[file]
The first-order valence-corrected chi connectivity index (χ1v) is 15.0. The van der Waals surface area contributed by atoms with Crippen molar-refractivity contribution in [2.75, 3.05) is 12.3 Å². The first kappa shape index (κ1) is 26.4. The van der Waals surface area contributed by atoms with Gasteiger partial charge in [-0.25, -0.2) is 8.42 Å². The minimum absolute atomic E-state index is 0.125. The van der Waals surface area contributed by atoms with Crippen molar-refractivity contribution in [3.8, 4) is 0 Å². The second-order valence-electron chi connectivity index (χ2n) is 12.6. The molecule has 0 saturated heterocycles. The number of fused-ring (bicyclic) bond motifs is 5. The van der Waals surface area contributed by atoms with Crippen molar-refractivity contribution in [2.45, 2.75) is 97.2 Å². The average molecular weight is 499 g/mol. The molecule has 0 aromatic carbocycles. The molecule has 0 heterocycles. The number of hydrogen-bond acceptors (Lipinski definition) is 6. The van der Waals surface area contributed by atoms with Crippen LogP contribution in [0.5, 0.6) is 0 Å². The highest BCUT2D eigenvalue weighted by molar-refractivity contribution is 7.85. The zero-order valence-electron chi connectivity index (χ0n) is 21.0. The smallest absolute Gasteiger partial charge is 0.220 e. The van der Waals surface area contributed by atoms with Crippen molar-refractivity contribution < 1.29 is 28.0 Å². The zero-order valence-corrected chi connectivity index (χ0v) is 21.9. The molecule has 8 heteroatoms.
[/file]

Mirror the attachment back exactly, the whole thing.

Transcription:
The first-order valence-corrected chi connectivity index (χ1v) is 15.0. The van der Waals surface area contributed by atoms with Crippen molar-refractivity contribution in [2.75, 3.05) is 12.3 Å². The first kappa shape index (κ1) is 26.4. The van der Waals surface area contributed by atoms with Gasteiger partial charge in [-0.25, -0.2) is 8.42 Å². The minimum absolute atomic E-state index is 0.125. The van der Waals surface area contributed by atoms with Crippen molar-refractivity contribution in [3.8, 4) is 0 Å². The second-order valence-electron chi connectivity index (χ2n) is 12.6. The molecule has 0 saturated heterocycles. The number of fused-ring (bicyclic) bond motifs is 5. The van der Waals surface area contributed by atoms with Crippen molar-refractivity contribution in [2.45, 2.75) is 97.2 Å². The average molecular weight is 499 g/mol. The molecule has 0 aromatic carbocycles. The molecule has 0 heterocycles. The number of hydrogen-bond acceptors (Lipinski definition) is 6. The van der Waals surface area contributed by atoms with Crippen LogP contribution in [0.5, 0.6) is 0 Å². The highest BCUT2D eigenvalue weighted by molar-refractivity contribution is 7.85. The zero-order valence-electron chi connectivity index (χ0n) is 21.0. The smallest absolute Gasteiger partial charge is 0.220 e. The van der Waals surface area contributed by atoms with Crippen molar-refractivity contribution < 1.29 is 28.0 Å². The zero-order valence-corrected chi connectivity index (χ0v) is 21.9. The molecule has 8 heteroatoms.